Electrobatics, episode 2

renault zoe blueMy job comes with an unhealthy dose of commuting and therefore a company car is part of the deal. So when the lease on my Prius was close to ending, I started the ordering process of a Renault ZOE. I chose the ZOE over the Nissan Leaf mainly for the longer range (210 vs 175 km NEDC). That was about six weeks ago. I never thought ordering a car could cost so much energy. Personal energy, that is. Although it is a renewable source, I also try to save it as much as possible. In other words: I’m lazy.

The first hurdle was my manager. He wasn’t exactly cheering when I told him I wanted a limited range, fully electric car as a replacement for the Prius. I was the first employee to lease a hybrid 8 years ago and now I;m the first again to lease a fully electric vehicle. It required a bit of diplomacy to win hearts and minds and had to reassure everyone I wouldn’t arrive late for work because I was stranded with a flat battery.

Let the ordering begin. The ZOE comes in three models: ‘Life’, ‘Intens’ and ‘Zen’. The ‘Life’ is the base model. The ‘Intens’ and ‘Zen’ have some extras. They are equally priced and the main difference between the two is that the ‘Zen’ has an interior with white accents and an in-dash scent diffuser. The Intens has more shiny black interior plastics and a backup camera instead of the perfume thingy. I don’t care much for perfumes and was worried the white might smudge easily, I chose the ‘Intens’.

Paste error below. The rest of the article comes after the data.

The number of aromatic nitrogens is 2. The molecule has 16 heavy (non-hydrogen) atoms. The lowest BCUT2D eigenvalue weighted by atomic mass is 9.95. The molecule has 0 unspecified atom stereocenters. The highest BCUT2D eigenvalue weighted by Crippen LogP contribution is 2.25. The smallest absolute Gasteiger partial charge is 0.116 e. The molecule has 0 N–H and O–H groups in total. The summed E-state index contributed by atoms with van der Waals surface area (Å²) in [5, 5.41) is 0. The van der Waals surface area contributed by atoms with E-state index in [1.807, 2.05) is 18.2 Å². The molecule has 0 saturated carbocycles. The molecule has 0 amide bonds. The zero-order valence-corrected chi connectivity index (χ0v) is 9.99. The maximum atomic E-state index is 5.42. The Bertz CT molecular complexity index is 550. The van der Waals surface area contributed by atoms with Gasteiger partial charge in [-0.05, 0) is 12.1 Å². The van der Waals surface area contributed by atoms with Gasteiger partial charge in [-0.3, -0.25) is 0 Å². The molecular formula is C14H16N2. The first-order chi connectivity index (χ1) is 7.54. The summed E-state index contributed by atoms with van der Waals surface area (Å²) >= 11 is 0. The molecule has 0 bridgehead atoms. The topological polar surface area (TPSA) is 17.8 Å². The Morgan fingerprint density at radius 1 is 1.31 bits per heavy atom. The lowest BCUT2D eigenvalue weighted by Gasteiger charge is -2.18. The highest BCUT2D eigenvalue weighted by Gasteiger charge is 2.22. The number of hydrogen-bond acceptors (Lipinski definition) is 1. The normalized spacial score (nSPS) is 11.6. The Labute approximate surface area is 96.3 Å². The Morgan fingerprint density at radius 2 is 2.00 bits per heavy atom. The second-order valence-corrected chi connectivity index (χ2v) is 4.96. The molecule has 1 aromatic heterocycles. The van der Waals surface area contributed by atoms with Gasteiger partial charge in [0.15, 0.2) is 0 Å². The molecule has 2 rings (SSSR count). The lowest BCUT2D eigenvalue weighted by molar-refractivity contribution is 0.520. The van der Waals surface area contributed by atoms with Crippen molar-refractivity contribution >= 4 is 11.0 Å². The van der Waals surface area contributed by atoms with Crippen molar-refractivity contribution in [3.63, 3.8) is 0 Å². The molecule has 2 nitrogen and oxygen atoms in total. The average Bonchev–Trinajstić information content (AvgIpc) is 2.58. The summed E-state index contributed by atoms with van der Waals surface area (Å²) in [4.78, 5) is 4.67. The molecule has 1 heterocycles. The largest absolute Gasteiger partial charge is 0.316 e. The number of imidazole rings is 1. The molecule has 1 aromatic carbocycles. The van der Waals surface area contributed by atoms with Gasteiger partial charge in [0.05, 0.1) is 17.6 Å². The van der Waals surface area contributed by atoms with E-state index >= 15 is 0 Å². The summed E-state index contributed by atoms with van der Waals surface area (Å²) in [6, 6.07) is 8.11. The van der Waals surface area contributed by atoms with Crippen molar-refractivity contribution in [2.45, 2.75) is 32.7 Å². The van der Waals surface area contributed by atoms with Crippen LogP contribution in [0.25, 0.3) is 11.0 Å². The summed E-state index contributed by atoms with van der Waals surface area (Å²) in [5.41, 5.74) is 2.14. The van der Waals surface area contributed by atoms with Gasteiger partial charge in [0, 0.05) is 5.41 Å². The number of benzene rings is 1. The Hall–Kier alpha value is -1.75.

The main reasons for choosing the ‘Intens’ over the base model were the handsfree key and parking sensors. Other notable extras are the leather steering wheel, 16″ rims, upgraded sound system, electric rear windows and automatic lights/windscreen wipers. 17″ rims are an option, but they come with a penalty. The special ultra low rolling resistance Michelin EV tires are not available in that size and so the range would be lower. That wasn’t a tough choice since I don’t care much for big rims anyway. A center armrest is a dealer option, and I ordered that too. It came as a big disappointment to me that the ZOE does not have a height adjustable driver’s seat nor 60/40 folding rear seat. Bummer. I consider these to be basic stuff in 2013, but Renault probably was looking really hard to shave a few kilos here and a few euros there.

The total bill was € 24,289 *)

Base price € 20,990
‘Intens’ model € 2,000
Metallic paint € 495
Center arm rest € 225
TomTom HD traffic subscription € 169
Delivery € 950

Next was dealing with the leasing companies that hardly have any experience with electric cars. As an extra novelty, the Renault ZOE comes with a battery lease. After lots of to-and-fro they produced a contract.

But the most unexpected part came when preparing for the installation of the wall charger. The ZOE can not be charged on an ordinary wall socket, installation of a special wall charger is therefore mandatory. Renault had until recently partnered with Essent (a large Dutch energy company) for the installation of these wall chargers, but switched to The Plugin Company. This came with a considerable price increase and for some reason the dealer apparently had offered the old prices. Total costs would more than double! I am of the opinion that when you make an offer you should stick to it, but the dealer of course wasn’t too keen on that and plainly put the ball in The Plugin Company’s court, which, I must say, handled it with elegance. How Renault Netherlands, The Plugin Company and the dealer managed to resolve it, I don’t know, but the compromise was that I would get the wall charger for the offered price, but would accept an increase in installation costs. Apparently, Essent had a uniform price for single and three phase installations, where The Plugin Company charges considerably more for three phase. Of course I want three phase, so I can charge a fully depleted battery in only two hours. Expect to pay around € 2500 for a three phase wall charger plus installation.

*) all prices including VAT.


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